1919 Jell-o Advertisement

Source: American Cookery (January, 1919)

A 1919 Jello advertisement treats measles as a common ailment, and suggests that children who are sick with the measles might enjoy eating Jell-o while they recuperate. The first measles vaccines were introduced during the 1960s, and the Measles, Mumps, and Rubella (MRR) vaccine was introduced in 1973.

1918 Quaker Oats Advertisement

Source: Ladies Home Journal (May, 1918)

Food is expensive – both a hundred years ago and now. It’s interesting to see how a 1918 advertisement for Quaker Oats framed the cost of meals around calories. Back then, apparently getting more calories per amount spent was considered a good thing.  Today, are people willing to spend more to get fewer calories?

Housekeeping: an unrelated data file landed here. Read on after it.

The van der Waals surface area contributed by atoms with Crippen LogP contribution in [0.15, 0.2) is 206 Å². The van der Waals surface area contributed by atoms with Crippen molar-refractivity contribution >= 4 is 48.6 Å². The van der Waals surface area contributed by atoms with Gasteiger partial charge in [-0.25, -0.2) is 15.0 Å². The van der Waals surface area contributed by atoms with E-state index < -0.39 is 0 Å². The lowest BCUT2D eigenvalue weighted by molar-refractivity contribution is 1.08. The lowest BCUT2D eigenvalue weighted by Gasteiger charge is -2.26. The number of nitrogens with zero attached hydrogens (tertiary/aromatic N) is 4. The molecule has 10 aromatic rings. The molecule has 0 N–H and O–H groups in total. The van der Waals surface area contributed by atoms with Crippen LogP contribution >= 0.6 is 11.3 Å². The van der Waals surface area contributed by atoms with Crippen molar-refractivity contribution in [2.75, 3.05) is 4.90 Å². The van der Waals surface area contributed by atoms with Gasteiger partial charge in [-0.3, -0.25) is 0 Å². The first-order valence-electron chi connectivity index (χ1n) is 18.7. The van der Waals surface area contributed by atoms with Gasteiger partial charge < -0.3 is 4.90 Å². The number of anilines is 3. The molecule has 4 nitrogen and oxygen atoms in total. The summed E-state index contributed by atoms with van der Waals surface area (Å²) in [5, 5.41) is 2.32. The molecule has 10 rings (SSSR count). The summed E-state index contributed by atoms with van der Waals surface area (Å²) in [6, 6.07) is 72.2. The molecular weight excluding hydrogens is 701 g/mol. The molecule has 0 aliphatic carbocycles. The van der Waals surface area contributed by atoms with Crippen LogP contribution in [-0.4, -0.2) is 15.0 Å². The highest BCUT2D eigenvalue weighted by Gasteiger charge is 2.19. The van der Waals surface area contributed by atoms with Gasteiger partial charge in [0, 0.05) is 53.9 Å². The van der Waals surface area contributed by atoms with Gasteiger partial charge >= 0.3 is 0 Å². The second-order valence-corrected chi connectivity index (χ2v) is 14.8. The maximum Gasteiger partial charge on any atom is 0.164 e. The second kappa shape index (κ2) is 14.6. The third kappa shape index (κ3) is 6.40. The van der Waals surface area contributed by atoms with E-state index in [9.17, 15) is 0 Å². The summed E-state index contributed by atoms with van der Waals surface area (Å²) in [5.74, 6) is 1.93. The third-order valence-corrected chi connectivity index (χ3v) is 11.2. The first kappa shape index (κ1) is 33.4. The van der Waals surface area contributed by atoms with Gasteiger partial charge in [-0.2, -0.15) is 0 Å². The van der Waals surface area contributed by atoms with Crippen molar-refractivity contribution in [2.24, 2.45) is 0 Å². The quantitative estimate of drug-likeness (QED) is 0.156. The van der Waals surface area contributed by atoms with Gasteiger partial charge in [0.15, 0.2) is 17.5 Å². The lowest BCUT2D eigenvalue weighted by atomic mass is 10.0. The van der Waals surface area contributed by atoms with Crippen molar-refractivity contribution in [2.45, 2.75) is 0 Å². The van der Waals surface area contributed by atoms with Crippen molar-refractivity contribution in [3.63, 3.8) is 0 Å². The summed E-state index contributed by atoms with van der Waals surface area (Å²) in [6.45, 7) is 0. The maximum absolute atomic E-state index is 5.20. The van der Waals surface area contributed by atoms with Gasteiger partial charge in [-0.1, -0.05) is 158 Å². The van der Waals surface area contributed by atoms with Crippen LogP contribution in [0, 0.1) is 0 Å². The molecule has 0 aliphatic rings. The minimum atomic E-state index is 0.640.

Barrington Hall Coffee Advertisement

Source: Tried and True Cook Book, compiled and published by The Willing Workers (Minneapolis Incarnation Parish, 1910)

Sometimes I come across hundred-year-old advertisements for brands that have long vanished from the scene. For example, I recently found an advertisement for Barrington Hall coffee. According to the ad, it is “baker-ized” and “steel cut.”

What the heck is steel-cut coffee? It sounds like it should be a type of oats and not coffee. And, baker-ized sounds like cakes or cookies rather than coffee.